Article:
A transfer of wealth from human people to corporate "people." America's debt, in a very real sense, is a consequence of corporations evading their responsibilities as citizens, and failing to provide services that matter. If we had a working healthcare industry, for example, healthcare might not have to be so heavily subsidized. Instead, pharma players have booked huge profits for decades, while America's racked up debt to essentially pay for it. (Connect the dots: one of the biggest components of the deficit is healthcare costs; healthcare costs so much, in part, because drugs are sold at significantly higher prices to Americans than abroad; higher drug prices yield nice margins for pharma players.) Today, it's real people who carry corporate people on their shoulders — not vice versa.

Let me put it as simply as I can: These are fatal vectors.

Economies that transfer wealth in these directions cannot survive — let alone prosper. Their resource bases, productive bases, knowledge bases, skills bases all implode. And the very fabric of trust that binds all of the above frays and disintegrates.

The problem we face isn't the problem we think we face. America's looming debt crisis is the consequence, not the cause. What are the root causes of America's addiction to debt?

The root cause is what I've been calling dumb growth: short-term, consumption-driven, polluting, economically meaningless growth. Think Hummers, Big Macs, and McMansions. America doesn't make products and services of earth-shaking, awesome value — it consumes stuff. So much stuff that we failed to adequately build yesterday's industries — which is why they needed bailing out. And today, we're bailing them out, instead of building tomorrow's industries. Worse, the stuff we so ravenously hyperconsume is traded on an uneven playing field. We're eating the future.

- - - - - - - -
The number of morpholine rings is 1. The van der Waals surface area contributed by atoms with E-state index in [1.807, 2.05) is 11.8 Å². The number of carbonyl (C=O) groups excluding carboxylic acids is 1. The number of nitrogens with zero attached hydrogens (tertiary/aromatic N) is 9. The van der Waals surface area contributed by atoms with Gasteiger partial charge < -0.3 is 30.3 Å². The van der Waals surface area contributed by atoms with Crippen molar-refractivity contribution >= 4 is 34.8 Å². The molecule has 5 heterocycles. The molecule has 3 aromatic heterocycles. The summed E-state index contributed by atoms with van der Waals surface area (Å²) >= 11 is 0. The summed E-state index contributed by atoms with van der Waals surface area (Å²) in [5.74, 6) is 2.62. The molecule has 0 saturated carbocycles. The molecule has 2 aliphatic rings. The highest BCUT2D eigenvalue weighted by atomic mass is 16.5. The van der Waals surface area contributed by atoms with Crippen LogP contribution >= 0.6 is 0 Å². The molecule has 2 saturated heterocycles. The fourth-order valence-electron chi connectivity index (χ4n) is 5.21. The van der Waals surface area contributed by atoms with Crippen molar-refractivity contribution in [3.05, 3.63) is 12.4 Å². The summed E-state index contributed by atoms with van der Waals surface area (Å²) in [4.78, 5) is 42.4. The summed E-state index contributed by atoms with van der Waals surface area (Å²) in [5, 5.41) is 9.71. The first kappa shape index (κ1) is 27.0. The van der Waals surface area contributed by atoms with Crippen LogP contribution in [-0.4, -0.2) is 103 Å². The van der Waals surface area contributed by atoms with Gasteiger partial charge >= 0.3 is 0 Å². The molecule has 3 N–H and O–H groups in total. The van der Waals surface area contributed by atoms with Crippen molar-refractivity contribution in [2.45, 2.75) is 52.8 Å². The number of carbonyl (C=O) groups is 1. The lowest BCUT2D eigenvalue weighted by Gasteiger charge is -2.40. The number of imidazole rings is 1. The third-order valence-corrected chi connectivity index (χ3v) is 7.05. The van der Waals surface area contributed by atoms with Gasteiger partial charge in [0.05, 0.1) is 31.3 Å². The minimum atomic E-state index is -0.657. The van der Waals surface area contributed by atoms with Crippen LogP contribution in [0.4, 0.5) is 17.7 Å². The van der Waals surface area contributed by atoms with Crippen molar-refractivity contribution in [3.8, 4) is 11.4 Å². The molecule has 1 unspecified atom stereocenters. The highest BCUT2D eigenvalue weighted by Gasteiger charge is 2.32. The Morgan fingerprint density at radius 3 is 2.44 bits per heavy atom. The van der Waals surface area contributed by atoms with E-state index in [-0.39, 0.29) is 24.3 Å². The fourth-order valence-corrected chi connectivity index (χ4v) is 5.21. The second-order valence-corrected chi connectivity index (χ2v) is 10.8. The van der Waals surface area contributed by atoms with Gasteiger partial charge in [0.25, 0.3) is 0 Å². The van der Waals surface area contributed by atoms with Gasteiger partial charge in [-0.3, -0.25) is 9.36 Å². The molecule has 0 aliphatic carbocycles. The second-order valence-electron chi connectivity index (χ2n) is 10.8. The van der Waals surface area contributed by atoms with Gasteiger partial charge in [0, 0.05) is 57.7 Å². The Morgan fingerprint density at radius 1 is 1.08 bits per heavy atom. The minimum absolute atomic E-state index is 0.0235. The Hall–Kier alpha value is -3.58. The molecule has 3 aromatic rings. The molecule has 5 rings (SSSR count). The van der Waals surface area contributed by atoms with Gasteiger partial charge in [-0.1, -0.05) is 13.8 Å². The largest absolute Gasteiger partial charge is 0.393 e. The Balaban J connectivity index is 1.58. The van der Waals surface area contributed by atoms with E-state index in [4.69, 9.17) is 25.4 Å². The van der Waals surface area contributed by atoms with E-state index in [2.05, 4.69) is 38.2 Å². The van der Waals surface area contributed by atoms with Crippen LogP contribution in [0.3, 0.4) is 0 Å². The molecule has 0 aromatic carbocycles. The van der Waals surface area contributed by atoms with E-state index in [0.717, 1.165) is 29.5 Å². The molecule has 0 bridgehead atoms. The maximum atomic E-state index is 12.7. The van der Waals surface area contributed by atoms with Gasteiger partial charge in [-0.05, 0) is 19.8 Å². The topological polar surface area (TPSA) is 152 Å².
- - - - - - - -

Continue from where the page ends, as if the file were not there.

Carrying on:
The way to close the gap between what we spend and what we earn isn't to stop investing in tomorrow — a spending freeze. That's a recipe for economic implosion.

The answer is a smarter kind of growth. Here are its four pillars. Smart growth reverses the fatal vectors above. When economies set the stage for smart growth, wealth isn't just transferred — unfairly and self-destructively. It is created anew. That's the key to an authentic, shared prosperity — not just the illusion of one.

Fire away in the comments with thoughts, questions, etc.

Budget Freeze" is an Oxymoron
"Deficit to Hit All-Time High" Obama's $3.8 Trillion Budget Forecasts a $1.6 Trillion Shortfall for 2010 Before It Drops," by Jonathan Weisman, The Wall Street Journal, February 1, 2010 ---

President Barack Obama will propose on Monday a $3.8 trillion budget for fiscal 2011 that projects the deficit will shoot up to a record $1.6 trillion this year, but would push the red ink down to about $700 billion, or 4% of the gross domestic product, by 2013, according to congressional aides.

The deficit for the current fiscal year, which ends on Sept. 30, would eclipse last year's $1.4 trillion deficit, in part due to new spending on a proposed jobs package. The president also wants $25 billion for cash-strapped state governments, mainly to offset their funding of the Medicaid health program for the poor.